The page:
Working Group III: Mitigation

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Executive Summary

Hydrofluorocarbons (HFCs) and to a lesser extent perfluorocarbons (PFCs) have been introduced to replace ozone-depleting substances (ODSs) that are being phased out under the Montreal Protocol on Substances that Deplete the Ozone Layer. HFCs and PFCs have a significant global warming potential (GWP) and are listed in the Kyoto Protocol. This Appendix estimates consumption and emissions and assesses alternative practices and technologies to reduce emissions. Emissions as by-products of manufacturing are treated in the main part of Chapter 3.

In the absence of the Montreal Protocol the use of chlorine- containing compounds and especially CFCs would have expanded significantly. However, because of this treaty, developed countries replaced about 8% of projected chlorofluorocarbon use with HFCs, 12% with HCFCs, and eliminated the remaining 80% by controlling emissions, specific use reductions, or by using alternative technologies and fluids including ammonia, hydrocarbons, carbon dioxide, water, and not-in-kind options.

In 1997, the production of HFCs was about 125 kilotons (50MtCeq), and the production of PFCs amounted to 5 kilotons (12MtCeq). The production of HFCs in 2010 is projected to be about 370 kilotons or 170MtCeq and less than 12MtCeq for PFCs, assuming current trends in use and regulations, substantial investment in new HFC production capacity, and success of voluntary agreements. Since most of the HFCs and some of the PFCs are contained in equipment or products, annual emissions lag production when use is growing.

Refrigeration, air conditioning, and heat pumps are the largest source of emissions of HFCs. Improved design, tighter components, and recovery and recycling during servicing and disposal can reduce lifetime HFC emissions at moderate to low costs. Non-HFC alternatives include hydrocarbons, ammonia, and carbon dioxide, or alternative technologies. Lifecycle climate performance (LCCP) analysis of the entire system, including direct fluid emissions and indirect emissions from carbon dioxide resulting from energy use by the device, provides a means of assessing the net contribution of a system to global climate change. The LCCP calculations are very system specific and can be used to make relative rankings. However, since the LCCP approach involves regional climate conditions and local energy sources, the results cannot be generalized in order to make globally valid comparisons.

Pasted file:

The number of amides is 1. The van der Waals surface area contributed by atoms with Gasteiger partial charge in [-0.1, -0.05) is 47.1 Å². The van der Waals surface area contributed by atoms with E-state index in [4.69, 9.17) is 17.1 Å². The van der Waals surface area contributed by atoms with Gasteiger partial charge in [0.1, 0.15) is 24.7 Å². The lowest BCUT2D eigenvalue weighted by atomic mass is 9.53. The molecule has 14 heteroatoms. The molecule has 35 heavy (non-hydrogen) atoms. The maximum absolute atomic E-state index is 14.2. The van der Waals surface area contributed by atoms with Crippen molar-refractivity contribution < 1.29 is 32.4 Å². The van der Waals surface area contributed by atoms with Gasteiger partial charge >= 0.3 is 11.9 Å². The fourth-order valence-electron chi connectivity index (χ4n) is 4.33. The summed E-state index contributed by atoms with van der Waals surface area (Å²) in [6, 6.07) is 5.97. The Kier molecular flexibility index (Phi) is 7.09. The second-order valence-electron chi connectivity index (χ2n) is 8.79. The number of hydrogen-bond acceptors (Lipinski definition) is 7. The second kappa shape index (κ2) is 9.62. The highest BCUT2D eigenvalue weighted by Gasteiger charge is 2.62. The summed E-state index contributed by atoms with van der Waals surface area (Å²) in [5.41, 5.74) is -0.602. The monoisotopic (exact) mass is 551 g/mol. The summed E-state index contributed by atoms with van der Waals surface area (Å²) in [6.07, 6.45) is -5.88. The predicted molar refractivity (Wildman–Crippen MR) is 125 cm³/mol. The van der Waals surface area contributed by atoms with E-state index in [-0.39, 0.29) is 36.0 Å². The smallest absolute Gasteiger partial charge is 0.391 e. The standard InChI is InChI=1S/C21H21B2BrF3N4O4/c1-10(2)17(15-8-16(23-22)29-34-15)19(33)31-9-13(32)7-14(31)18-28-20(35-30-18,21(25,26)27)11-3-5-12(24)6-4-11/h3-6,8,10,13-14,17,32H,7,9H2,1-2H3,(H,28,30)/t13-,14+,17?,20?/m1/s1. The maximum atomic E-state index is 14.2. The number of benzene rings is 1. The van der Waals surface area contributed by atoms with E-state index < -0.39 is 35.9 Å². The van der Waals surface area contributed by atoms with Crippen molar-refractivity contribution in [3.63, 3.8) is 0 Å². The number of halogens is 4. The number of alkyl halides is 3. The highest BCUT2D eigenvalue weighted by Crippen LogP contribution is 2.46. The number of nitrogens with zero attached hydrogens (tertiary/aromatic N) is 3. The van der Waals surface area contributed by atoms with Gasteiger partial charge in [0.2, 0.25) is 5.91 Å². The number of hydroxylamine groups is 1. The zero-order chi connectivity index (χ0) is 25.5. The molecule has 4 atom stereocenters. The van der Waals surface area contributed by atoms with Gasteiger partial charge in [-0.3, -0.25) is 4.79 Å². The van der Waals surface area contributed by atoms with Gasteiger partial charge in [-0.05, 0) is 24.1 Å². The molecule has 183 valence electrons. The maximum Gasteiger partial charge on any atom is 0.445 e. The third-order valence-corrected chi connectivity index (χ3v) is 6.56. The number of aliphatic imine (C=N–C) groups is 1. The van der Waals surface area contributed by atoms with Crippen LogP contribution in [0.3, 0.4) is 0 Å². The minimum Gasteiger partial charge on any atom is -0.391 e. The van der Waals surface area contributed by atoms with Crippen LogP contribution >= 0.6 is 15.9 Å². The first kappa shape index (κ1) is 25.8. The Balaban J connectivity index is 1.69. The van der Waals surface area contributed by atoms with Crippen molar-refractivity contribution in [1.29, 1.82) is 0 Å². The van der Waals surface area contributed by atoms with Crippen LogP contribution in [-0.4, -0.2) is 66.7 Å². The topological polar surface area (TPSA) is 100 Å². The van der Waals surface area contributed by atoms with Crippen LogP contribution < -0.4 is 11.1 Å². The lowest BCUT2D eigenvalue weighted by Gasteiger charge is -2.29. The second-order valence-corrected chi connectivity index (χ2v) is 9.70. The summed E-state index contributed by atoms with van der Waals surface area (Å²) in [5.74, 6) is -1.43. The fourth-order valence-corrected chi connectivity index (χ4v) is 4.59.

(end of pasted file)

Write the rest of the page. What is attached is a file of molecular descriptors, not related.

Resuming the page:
Insulating foams are anticipated to become the second largest source of HFC emissions and HFC use is expected to grow rapidly as CFCs and HCFCs are replaced with HFC-134a, HFC-245fa, and HFC-365mfc. Alternative blowing agents including the different pentanes and carbon dioxide have lower direct climate impact from direct emissions. However, they also have lower insulating values than CFCs and HCFCs, and hence may have higher indirect emissions from energy use if the foam thickness is not increased to offset the higher conductivity. Non-foam insulation alternatives such as mineral fibres are also used, and vacuum panels may play a role in the future.

Other sources of HFC and PFC emissions are industrial solvent applications, medical aerosol products, other aerosol products, fire protection, and non-insulating foams. A variety of options are available to reduce emissions including increased containment, recovery, destruction, and substitution by non-fluorocarbon fluids and not-in-kind technologies. There are no zero- or low-GWP alternatives for some medical and fire protection applications.

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